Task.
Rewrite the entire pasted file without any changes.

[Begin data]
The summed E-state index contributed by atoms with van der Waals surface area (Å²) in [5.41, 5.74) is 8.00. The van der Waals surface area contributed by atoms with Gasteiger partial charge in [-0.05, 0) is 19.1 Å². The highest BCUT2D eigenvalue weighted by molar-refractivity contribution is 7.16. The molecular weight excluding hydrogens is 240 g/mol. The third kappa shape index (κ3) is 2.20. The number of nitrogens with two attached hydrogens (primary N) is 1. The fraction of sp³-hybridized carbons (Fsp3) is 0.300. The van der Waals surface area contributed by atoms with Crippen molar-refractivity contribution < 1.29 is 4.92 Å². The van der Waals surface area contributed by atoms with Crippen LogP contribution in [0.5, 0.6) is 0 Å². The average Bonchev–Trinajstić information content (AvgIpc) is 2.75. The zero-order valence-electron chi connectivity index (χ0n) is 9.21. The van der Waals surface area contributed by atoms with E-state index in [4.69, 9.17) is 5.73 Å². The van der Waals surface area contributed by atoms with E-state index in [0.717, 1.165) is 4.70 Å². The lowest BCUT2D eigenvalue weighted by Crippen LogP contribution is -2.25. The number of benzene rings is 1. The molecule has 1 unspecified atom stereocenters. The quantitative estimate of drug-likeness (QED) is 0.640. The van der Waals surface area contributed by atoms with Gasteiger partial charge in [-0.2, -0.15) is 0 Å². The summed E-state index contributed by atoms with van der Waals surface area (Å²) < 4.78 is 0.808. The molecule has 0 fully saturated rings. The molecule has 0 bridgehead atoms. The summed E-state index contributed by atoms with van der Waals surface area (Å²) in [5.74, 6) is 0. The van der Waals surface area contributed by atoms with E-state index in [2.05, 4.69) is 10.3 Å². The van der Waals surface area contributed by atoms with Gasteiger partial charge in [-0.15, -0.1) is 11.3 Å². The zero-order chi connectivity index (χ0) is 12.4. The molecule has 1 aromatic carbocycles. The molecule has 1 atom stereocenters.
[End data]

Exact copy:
The summed E-state index contributed by atoms with van der Waals surface area (Å²) in [5.41, 5.74) is 8.00. The van der Waals surface area contributed by atoms with Gasteiger partial charge in [-0.05, 0) is 19.1 Å². The highest BCUT2D eigenvalue weighted by molar-refractivity contribution is 7.16. The molecular weight excluding hydrogens is 240 g/mol. The third kappa shape index (κ3) is 2.20. The number of nitrogens with two attached hydrogens (primary N) is 1. The fraction of sp³-hybridized carbons (Fsp3) is 0.300. The van der Waals surface area contributed by atoms with Crippen molar-refractivity contribution < 1.29 is 4.92 Å². The van der Waals surface area contributed by atoms with Crippen LogP contribution in [0.5, 0.6) is 0 Å². The average Bonchev–Trinajstić information content (AvgIpc) is 2.75. The zero-order valence-electron chi connectivity index (χ0n) is 9.21. The van der Waals surface area contributed by atoms with E-state index in [4.69, 9.17) is 5.73 Å². The van der Waals surface area contributed by atoms with E-state index in [0.717, 1.165) is 4.70 Å². The lowest BCUT2D eigenvalue weighted by Crippen LogP contribution is -2.25. The number of benzene rings is 1. The molecule has 1 unspecified atom stereocenters. The quantitative estimate of drug-likeness (QED) is 0.640. The van der Waals surface area contributed by atoms with Gasteiger partial charge in [-0.2, -0.15) is 0 Å². The summed E-state index contributed by atoms with van der Waals surface area (Å²) < 4.78 is 0.808. The molecule has 0 fully saturated rings. The molecule has 0 bridgehead atoms. The summed E-state index contributed by atoms with van der Waals surface area (Å²) in [5.74, 6) is 0. The van der Waals surface area contributed by atoms with E-state index in [2.05, 4.69) is 10.3 Å². The van der Waals surface area contributed by atoms with Gasteiger partial charge in [-0.15, -0.1) is 11.3 Å². The zero-order chi connectivity index (χ0) is 12.4. The molecule has 1 aromatic carbocycles. The molecule has 1 atom stereocenters.